Anti-Fracking Activist Says EPA Head Is ‘Lying’ To Help Fracking
Anti-fracking filmmaker Josh Fox accused the former head of the Environmental Protection Agency (EPA) of “lying” to Congress to help drilling.
Fox told BBC News former EPA head Lisa Jackson lied in her testimony to the U.S. Senate when she said that there are zero cases of fracking causing water contamination. Fox claimed that the oil and gas industry had gotten to Jackson and that a major five-year study by the EPA, which found fracking had not led to water contamination was also a lie.
Fox went on to say that the EPA is “not a valid source of information on fracking right now” because the agency’s science disagrees with him. After the interview, Fox posted a video on YouTube, saying that he was “very angry” with the BBC and that the organist was “repeating oil and gas industry talking points as if they’re the truth.” He also stated that “it’s 2016” and therefore fracking must contaminate ground water and the BBC was “masquerading as if they were some kind of journalists.”
Fox, who directed the two anti-fracking “Gasland” films, is one of the most prominent public opponents of fracking and horizontal drilling. Fox’s anti-fracking films have been debunked numerous times, and he’s been caught by the media distorting statistics and making misleading statements about crucial information that could derail his political agenda. All of Fox’s claims about fracking including that it causes groundwater contamination, air pollution and health effects have been thoroughly debunked.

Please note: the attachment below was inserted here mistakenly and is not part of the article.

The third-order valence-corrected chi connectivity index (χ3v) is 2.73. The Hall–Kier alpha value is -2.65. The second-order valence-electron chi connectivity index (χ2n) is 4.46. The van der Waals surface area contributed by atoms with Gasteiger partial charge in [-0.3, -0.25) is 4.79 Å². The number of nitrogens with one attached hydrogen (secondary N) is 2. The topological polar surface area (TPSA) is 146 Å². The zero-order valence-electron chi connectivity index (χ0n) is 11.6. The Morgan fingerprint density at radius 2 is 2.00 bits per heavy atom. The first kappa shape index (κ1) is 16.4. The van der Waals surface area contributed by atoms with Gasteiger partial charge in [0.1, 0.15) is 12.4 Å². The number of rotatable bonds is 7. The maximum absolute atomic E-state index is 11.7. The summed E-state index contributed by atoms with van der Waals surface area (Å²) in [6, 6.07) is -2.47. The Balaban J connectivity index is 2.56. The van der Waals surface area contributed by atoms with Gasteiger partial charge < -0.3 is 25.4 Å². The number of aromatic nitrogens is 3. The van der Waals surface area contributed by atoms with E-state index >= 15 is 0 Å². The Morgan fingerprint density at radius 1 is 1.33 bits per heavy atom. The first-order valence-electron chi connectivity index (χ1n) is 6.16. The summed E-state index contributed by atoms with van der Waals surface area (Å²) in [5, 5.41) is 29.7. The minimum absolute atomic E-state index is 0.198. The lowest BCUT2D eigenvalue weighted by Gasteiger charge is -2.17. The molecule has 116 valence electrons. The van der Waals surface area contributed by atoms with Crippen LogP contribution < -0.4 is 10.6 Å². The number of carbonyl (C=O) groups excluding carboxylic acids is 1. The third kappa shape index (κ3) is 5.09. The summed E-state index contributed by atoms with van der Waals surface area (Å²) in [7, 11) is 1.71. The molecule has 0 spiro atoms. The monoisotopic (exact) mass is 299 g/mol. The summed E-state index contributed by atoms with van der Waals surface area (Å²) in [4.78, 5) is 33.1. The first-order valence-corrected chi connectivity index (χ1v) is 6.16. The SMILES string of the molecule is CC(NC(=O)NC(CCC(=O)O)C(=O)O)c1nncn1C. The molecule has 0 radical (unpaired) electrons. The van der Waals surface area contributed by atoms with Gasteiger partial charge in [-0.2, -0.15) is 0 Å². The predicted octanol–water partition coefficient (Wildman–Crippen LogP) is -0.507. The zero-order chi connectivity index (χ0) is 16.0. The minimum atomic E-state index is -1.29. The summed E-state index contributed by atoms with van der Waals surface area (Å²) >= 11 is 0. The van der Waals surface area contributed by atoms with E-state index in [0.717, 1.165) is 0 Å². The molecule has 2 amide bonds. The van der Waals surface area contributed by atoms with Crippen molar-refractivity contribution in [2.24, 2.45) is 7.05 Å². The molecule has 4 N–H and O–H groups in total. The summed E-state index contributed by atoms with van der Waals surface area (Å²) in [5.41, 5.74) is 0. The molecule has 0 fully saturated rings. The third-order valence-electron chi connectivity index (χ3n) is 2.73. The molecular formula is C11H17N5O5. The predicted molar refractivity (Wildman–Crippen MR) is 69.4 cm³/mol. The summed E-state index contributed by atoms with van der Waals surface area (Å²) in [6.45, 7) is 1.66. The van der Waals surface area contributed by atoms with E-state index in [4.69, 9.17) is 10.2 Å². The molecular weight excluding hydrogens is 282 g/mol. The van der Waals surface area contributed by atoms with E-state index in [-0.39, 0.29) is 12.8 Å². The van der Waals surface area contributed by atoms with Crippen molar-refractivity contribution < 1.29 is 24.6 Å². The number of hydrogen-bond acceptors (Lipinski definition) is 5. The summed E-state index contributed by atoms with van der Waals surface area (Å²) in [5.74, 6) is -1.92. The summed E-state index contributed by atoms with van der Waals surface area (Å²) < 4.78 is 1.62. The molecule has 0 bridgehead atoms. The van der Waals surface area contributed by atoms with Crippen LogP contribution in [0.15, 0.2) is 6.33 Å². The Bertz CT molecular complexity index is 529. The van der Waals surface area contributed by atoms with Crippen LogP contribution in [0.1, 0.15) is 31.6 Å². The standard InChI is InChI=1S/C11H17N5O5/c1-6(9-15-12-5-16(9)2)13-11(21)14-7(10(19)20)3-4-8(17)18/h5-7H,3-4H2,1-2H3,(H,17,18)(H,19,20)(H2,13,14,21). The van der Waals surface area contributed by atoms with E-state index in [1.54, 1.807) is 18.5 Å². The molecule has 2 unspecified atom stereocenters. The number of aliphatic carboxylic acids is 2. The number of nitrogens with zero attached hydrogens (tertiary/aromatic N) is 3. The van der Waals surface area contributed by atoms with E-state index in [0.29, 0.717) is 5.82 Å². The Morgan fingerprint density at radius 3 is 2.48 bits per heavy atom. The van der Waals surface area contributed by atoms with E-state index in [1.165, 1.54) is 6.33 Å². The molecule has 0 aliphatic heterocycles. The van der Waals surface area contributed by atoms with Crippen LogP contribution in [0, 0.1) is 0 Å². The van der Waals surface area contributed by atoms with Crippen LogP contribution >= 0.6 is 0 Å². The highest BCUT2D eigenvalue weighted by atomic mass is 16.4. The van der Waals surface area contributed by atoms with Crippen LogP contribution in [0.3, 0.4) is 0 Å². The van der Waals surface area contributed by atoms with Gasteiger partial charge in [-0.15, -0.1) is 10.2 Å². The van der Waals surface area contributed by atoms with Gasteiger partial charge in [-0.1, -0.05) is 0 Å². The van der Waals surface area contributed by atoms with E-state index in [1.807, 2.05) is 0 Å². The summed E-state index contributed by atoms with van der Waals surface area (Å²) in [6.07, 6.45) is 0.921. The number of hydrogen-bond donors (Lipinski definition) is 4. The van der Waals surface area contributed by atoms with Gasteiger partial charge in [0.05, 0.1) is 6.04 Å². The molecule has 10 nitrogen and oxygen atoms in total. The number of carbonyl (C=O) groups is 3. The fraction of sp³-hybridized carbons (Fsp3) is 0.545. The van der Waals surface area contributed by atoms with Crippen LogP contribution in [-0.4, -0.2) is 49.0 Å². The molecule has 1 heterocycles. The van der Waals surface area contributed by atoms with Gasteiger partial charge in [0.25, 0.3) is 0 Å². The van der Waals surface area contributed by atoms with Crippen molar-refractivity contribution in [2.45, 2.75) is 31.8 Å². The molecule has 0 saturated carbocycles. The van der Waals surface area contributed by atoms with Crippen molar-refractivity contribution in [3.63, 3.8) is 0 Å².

Fox’s “Gasland” films became famous for a scene showing a Colorado resident light tap water on fire due to alleged natural gas dissolved in the water. Fox claimed the natural gas was from fracking operations nearby — despite decades of evidence there was methane in the groundwater before fracking ever came to the region. When the BBC interviewer brought this up, Fox claimed it was “absolutely not true.”
When the water was tested by qualified scientists at the Colorado Department of Natural Resources, they reported “[t]here are no indications of any oil & gas related impacts to your well water.”
The agency determined the natural gas in the water supply had come from a naturally occurring pocket of methane because the resident’s well had been drilled through a coal bed. Fox reportedly knew the flaming faucet he filmed had nothing to do with fracking before he included it in the movie.
Despite this outright falsehood, the claim that fracking causes tap water to catch on fire remains common among environmentalists and has even been repeated by The Sierra Club.
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